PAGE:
As part of what’s been dubbed the Great Resignation, 95% of workers are thinking about quitting their jobs, with a third citing burnout as a primary factor, according to a recent survey. If this describes you, you’ll want to have a financial plan in place before you jump ship, especially if you aren’t leaving for another job. Here’s a look at a few must-dos if you’re going to quit without another gig waiting for you.
Look for alternatives to actually quitting your job
For the sake of financial security, you should ask yourself if you really need to quit in the first place. In most states you likely won’t qualify for unemployment benefits if you quit voluntarily, unless it’s for a “good cause” like unsafe working conditions, or to take a firm job offer that later falls through. Plus, quitting gives you less flexibility in finding a more desirable job, as you’ll be racing against the clock to mitigate dwindling savings.
If you feel like you can’t tough it out under you current working conditions, talk to your boss about what can be done to shift or lessen your workload—the worst they can do is say no, and if they truly value you as an employee, they might be willing to do what it takes to keep you. And by staying employed, your job search can last as long as you need it to, allowing you to jump when the right job comes along.
Make sure your debt is manageable
Reconsider quitting your job until you’ve paid off any high-interest debt from credit card balances or other loans, especially if there’s any chance that you might miss a payment once they regular paychecks stop rolling in. Otherwise, you’ll want to take stock of your expenses and see how your debt payments can be maintained while you’re unemployed. With student debt you’ll have more wiggle room right now, as the moratorium on payments and interest has been extended until Jan. 31, 2022.
Have six months worth of living expenses in the bank (if you can)
It’s a tall order to be sure, but financial planners commonly recommend having at least six months worth of expenses (rent, car, insurance—all of it) lined up before quitting a job, if not more. Of course, the labor market is thirsty for employees right now, but you should plan for uncertainty, too. A lot of people leave their jobs with plans to get a new job right away, but that doesn’t always happen, even if you have relevant, in-demand experience.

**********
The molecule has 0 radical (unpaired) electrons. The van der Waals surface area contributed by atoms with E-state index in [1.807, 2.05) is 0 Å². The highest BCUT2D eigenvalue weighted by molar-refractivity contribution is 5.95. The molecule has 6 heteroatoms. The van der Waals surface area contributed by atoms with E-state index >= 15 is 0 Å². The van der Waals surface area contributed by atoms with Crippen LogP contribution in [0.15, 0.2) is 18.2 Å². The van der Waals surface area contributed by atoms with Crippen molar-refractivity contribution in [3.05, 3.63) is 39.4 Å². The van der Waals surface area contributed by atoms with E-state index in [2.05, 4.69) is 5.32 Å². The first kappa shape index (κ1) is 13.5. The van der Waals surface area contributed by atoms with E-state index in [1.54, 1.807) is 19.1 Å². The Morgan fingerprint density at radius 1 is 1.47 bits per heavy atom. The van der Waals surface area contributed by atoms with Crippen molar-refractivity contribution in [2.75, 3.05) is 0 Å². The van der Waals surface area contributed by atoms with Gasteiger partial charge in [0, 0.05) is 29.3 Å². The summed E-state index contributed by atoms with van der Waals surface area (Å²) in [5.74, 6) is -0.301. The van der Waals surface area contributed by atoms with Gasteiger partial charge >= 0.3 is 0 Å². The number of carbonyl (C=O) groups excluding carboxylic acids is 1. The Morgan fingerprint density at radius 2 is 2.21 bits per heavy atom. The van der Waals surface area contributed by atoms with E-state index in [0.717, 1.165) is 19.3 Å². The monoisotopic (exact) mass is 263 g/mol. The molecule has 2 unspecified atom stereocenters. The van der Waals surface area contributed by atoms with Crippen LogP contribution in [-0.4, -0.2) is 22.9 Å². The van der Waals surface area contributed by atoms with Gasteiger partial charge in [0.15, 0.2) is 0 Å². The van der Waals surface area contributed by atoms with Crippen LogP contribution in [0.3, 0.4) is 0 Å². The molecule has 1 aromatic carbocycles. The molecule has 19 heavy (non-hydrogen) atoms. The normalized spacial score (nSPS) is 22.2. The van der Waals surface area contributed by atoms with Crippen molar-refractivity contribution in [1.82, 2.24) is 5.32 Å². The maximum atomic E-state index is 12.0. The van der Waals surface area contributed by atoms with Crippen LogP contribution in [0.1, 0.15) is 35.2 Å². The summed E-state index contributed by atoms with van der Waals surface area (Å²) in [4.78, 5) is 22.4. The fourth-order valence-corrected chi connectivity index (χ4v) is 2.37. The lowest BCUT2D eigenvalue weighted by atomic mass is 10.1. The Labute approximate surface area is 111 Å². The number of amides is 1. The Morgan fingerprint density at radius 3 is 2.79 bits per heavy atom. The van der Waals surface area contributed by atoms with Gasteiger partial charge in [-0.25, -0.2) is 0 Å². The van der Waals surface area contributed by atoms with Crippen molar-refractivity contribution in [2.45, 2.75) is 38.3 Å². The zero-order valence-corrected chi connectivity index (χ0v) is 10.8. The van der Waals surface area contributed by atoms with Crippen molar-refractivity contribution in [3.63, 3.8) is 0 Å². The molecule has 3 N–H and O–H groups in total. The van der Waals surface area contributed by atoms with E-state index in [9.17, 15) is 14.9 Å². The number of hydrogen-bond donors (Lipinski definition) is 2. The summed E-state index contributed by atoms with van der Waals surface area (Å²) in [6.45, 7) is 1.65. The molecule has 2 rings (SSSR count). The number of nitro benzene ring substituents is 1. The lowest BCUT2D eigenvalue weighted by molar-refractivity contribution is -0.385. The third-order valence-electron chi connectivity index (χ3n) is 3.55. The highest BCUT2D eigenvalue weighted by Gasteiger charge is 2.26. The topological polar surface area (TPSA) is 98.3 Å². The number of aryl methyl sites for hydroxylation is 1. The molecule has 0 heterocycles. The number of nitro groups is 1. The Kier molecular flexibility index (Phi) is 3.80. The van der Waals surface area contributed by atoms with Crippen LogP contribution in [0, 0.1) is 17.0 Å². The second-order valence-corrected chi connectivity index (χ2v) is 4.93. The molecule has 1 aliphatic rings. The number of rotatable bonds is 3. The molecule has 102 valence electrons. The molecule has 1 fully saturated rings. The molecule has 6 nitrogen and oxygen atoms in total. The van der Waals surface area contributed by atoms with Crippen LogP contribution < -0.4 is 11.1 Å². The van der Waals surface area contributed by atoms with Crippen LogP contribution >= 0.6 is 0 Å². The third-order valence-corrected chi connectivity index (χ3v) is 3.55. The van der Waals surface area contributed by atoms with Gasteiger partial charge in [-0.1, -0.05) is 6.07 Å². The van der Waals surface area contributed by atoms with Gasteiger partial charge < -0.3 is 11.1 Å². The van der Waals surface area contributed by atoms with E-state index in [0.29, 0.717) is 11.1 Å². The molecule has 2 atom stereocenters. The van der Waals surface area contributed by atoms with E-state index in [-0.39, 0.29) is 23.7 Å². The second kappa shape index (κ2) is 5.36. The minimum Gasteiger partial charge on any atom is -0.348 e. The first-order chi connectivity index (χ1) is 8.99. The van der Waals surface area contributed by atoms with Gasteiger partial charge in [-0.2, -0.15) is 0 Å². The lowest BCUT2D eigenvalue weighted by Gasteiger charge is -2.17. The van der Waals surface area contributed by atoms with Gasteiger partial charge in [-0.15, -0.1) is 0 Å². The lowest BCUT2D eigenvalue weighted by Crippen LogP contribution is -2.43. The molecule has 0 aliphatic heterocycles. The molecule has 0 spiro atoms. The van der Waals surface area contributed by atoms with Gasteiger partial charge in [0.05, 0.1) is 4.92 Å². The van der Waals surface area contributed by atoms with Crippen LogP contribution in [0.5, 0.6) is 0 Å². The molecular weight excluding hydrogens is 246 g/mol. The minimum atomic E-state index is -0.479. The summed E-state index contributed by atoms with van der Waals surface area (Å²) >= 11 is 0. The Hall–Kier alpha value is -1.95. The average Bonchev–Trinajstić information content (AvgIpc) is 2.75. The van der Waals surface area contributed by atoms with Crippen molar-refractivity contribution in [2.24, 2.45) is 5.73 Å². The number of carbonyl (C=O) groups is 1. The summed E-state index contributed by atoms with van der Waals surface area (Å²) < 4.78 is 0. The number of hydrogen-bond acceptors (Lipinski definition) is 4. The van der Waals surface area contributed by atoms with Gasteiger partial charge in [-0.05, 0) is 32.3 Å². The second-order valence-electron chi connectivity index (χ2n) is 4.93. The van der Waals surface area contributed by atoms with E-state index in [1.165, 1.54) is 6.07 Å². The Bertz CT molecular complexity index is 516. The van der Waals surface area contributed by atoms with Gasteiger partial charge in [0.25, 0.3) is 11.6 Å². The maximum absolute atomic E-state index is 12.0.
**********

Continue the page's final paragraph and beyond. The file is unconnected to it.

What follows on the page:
Reduce your fixed expenses
Just because you have money saved up doesn’t mean you necessarily want to spend it, either. Try to stretch every dollar by revisiting your expenses and reducing how much you spend off the top every month. As an example, could you save on rent by living with your parents? Do you really need more than one streaming TV service? Since you won’t have any income coming in, you’ll want to keep spending to a minimum.
Don’t let your insurance lapse if you can avoid it
Life, health, and disability insurance are often included as part of an employer’s benefits package, and if you’ll be giving up your coverage when you quit, you’ll want to already have a plan for how you’ll close the gap between coverage periods while you look for a new job. Also, avoid the temptation in cutting back or cancelling other insurance that’s important to have, like renter’s insurance or auto insurance (unless you don’t need a car anymore). For health insurance, at the very least consider enrolling in a cheaper bronze Obamacare plan to protect yourself from excessive healthcare costs that can ruin your finances should disaster strike.
Plan to roll over your 401K (if you have one)
It can be tempting to cash out of your 401(k) when you leave a job, but doing so comes with immediate penalties and severely hamstrings your ability to save for retirement. Consider leaving your existing 401(k) with your current employer (if it’s more than $5,000 in it) until you get a new job, after which time you can request a direct transfer to your new employer’s 401(k) plan. If the new employer doesn’t offer a 401(k), or you if you are starting a new business, consider rolling over your existing 401(k) into an Individual Retirement Account (IRA).